Checked bag vigilantism is back on the table for passengers of Germany’s largest airline. Contrary to confusing reports earlier this week, Lufthansa is not banning activated Apple AirTags from customers’ luggage. The company says it came to its final determination following an assessment from the Germany Aviation Authority.
“The German Aviation Authorities (Luftfahrtbundesamt) confirmed today, that they share our risk assessment,” wrote airline spokesperson Christina Semmel to Gizmodo in an email on Wednesday. “Tracking devices with very low battery and transmission power in checked luggage do not pose a safety risk. With that, these devices are allowed on Lufthansa flights.”
The statement is a notable reversal from a few days ago, when the company’s official Twitter account made at least two posts suggesting that activated AirTags and similar trackers are dangerous when stowed in checked bags.
In response to those tweets, rumors grew that airlines, including Lufthansa, were set to enact a sweeping ban on tracking devices, mostly to save face amid a chaotic summer of lost and delayed luggage. And initially, the company’s response offered little clarity, deferring responsibility elsewhere. Semmel, the airline spokesperson told Gizmodo:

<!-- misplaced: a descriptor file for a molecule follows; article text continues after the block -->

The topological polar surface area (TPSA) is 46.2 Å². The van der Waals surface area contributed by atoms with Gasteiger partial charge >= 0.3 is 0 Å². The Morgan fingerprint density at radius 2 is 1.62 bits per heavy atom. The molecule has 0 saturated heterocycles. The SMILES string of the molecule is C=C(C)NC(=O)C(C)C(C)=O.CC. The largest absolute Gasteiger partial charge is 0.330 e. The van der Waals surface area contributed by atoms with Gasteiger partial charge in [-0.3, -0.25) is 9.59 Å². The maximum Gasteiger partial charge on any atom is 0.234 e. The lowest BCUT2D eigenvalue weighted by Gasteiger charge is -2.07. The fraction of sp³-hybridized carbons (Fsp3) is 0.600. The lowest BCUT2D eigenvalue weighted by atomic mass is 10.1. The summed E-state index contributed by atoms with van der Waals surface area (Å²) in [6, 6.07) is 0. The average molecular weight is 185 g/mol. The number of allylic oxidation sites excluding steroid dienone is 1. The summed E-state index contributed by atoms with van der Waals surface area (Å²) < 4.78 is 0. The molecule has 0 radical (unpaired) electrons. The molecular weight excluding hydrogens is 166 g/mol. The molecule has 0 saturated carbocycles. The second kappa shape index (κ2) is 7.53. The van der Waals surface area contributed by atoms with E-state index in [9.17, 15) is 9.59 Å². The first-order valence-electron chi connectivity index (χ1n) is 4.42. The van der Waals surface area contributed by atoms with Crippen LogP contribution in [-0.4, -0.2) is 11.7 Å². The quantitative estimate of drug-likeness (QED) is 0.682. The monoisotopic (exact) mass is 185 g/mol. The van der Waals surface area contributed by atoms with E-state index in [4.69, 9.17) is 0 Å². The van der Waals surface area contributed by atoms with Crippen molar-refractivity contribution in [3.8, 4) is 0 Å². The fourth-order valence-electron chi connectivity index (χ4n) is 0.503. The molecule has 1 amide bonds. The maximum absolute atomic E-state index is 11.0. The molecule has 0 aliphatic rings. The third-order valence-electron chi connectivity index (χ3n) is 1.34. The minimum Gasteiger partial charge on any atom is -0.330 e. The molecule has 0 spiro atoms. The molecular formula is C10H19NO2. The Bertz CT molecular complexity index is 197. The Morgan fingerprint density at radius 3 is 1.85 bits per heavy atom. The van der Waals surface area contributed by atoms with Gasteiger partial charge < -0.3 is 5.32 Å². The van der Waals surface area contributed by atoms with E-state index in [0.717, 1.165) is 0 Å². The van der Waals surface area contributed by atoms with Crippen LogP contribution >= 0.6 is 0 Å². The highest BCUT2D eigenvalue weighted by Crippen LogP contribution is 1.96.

The Lufthansa Group has conducted its own risk assessment with the result that tracking devices with very low battery and transmission power in checked luggage do not pose a safety risk. We have never issued a ban on devices like that. It is on the authorities to adapt regulations that right now limit the use of these devices for airline passengers in checked luggage. We are in close contact with the respective institutions to find a solution as quickly as possible.
Yet aviation regulators and Apple weighed in to clarify the matter. In a statement shared with multiple news outlets, Apple said its AirTags are “compliant with international airline travel safety regulations for carry-on and checked baggage.”
The European Union Aviation Safety agency further told The New York Times that its regulation didn’t “in itself ban or allow,” tracking devices, but that airlines had the option to determine what they would permit. And the Federal Aviation Administration confirmed that AirTags are allowed on flights with U.S. carriers, as they align with policies on low-powered wireless communication devices. In other words: If wireless headphones are fine, why wouldn’t Bluetooth trackers be?
Unlike devices with much larger, lithium-ion batteries which the FAA does consider potentially dangerous, the consensus seems to be that AirTags are safe for stowage. So go ahead, tag your bag and follow its progress from departure to destination. But be aware that though an AirTag isn’t going to bring your plane down, the technology does come with other dangers.